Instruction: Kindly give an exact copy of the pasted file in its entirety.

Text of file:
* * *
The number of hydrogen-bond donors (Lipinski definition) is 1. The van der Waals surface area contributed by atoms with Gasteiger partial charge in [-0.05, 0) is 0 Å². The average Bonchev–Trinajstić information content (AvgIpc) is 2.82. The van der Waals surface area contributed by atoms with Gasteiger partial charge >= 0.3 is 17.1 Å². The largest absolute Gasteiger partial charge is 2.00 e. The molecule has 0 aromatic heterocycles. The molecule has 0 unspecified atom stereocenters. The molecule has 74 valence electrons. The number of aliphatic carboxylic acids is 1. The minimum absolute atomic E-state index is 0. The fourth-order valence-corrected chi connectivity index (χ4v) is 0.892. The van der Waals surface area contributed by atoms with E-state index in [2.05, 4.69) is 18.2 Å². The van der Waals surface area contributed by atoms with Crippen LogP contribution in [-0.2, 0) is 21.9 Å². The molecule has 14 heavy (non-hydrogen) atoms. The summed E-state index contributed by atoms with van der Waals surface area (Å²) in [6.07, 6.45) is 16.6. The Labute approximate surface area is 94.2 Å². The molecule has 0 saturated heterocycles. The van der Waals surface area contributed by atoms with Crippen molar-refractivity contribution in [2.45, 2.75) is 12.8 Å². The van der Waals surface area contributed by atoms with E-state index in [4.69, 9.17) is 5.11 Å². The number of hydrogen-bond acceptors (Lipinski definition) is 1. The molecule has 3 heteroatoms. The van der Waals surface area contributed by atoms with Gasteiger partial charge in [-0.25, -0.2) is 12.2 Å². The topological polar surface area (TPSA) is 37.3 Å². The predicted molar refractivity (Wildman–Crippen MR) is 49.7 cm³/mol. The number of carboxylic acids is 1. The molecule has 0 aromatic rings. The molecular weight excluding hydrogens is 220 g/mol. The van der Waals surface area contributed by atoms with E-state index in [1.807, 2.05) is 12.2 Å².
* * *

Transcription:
The number of hydrogen-bond donors (Lipinski definition) is 1. The van der Waals surface area contributed by atoms with Gasteiger partial charge in [-0.05, 0) is 0 Å². The average Bonchev–Trinajstić information content (AvgIpc) is 2.82. The van der Waals surface area contributed by atoms with Gasteiger partial charge >= 0.3 is 17.1 Å². The largest absolute Gasteiger partial charge is 2.00 e. The molecule has 0 aromatic heterocycles. The molecule has 0 unspecified atom stereocenters. The molecule has 74 valence electrons. The number of aliphatic carboxylic acids is 1. The minimum absolute atomic E-state index is 0. The fourth-order valence-corrected chi connectivity index (χ4v) is 0.892. The van der Waals surface area contributed by atoms with E-state index in [2.05, 4.69) is 18.2 Å². The van der Waals surface area contributed by atoms with Crippen LogP contribution in [-0.2, 0) is 21.9 Å². The molecule has 14 heavy (non-hydrogen) atoms. The summed E-state index contributed by atoms with van der Waals surface area (Å²) in [6.07, 6.45) is 16.6. The Labute approximate surface area is 94.2 Å². The molecule has 0 saturated heterocycles. The van der Waals surface area contributed by atoms with Crippen molar-refractivity contribution in [2.45, 2.75) is 12.8 Å². The van der Waals surface area contributed by atoms with E-state index in [4.69, 9.17) is 5.11 Å². The number of hydrogen-bond acceptors (Lipinski definition) is 1. The molecule has 3 heteroatoms. The van der Waals surface area contributed by atoms with Gasteiger partial charge in [-0.25, -0.2) is 12.2 Å². The topological polar surface area (TPSA) is 37.3 Å². The predicted molar refractivity (Wildman–Crippen MR) is 49.7 cm³/mol. The number of carboxylic acids is 1. The molecule has 0 aromatic rings. The molecular weight excluding hydrogens is 220 g/mol. The van der Waals surface area contributed by atoms with E-state index in [1.807, 2.05) is 12.2 Å².